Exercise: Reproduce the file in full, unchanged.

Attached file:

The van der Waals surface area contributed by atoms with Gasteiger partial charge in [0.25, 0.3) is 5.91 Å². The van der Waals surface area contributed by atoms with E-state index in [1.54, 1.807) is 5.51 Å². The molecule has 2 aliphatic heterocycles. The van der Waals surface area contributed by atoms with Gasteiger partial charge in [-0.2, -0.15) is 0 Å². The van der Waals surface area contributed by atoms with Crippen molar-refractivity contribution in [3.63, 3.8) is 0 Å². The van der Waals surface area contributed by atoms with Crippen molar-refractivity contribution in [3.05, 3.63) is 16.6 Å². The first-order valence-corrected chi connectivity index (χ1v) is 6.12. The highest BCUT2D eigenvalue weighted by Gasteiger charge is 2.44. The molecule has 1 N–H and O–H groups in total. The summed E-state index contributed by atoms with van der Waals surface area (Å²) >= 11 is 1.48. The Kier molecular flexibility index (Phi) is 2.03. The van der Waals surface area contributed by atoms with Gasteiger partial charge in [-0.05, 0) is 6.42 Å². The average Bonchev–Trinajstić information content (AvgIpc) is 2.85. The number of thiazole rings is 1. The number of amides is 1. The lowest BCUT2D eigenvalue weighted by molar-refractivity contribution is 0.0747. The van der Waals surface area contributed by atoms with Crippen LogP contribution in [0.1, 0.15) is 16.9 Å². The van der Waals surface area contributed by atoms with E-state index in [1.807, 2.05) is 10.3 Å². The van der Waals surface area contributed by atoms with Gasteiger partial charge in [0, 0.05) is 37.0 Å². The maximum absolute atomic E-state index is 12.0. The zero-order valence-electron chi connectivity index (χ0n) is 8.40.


The van der Waals surface area contributed by atoms with Gasteiger partial charge in [0.25, 0.3) is 5.91 Å². The van der Waals surface area contributed by atoms with E-state index in [1.54, 1.807) is 5.51 Å². The molecule has 2 aliphatic heterocycles. The van der Waals surface area contributed by atoms with Gasteiger partial charge in [-0.2, -0.15) is 0 Å². The van der Waals surface area contributed by atoms with Crippen molar-refractivity contribution in [3.63, 3.8) is 0 Å². The van der Waals surface area contributed by atoms with Crippen molar-refractivity contribution in [3.05, 3.63) is 16.6 Å². The first-order valence-corrected chi connectivity index (χ1v) is 6.12. The highest BCUT2D eigenvalue weighted by Gasteiger charge is 2.44. The molecule has 1 N–H and O–H groups in total. The summed E-state index contributed by atoms with van der Waals surface area (Å²) >= 11 is 1.48. The Kier molecular flexibility index (Phi) is 2.03. The van der Waals surface area contributed by atoms with Gasteiger partial charge in [-0.05, 0) is 6.42 Å². The average Bonchev–Trinajstić information content (AvgIpc) is 2.85. The number of thiazole rings is 1. The number of amides is 1. The lowest BCUT2D eigenvalue weighted by molar-refractivity contribution is 0.0747. The van der Waals surface area contributed by atoms with Crippen LogP contribution in [0.1, 0.15) is 16.9 Å². The van der Waals surface area contributed by atoms with E-state index in [1.807, 2.05) is 10.3 Å². The van der Waals surface area contributed by atoms with Gasteiger partial charge in [0, 0.05) is 37.0 Å². The maximum absolute atomic E-state index is 12.0. The zero-order valence-electron chi connectivity index (χ0n) is 8.40.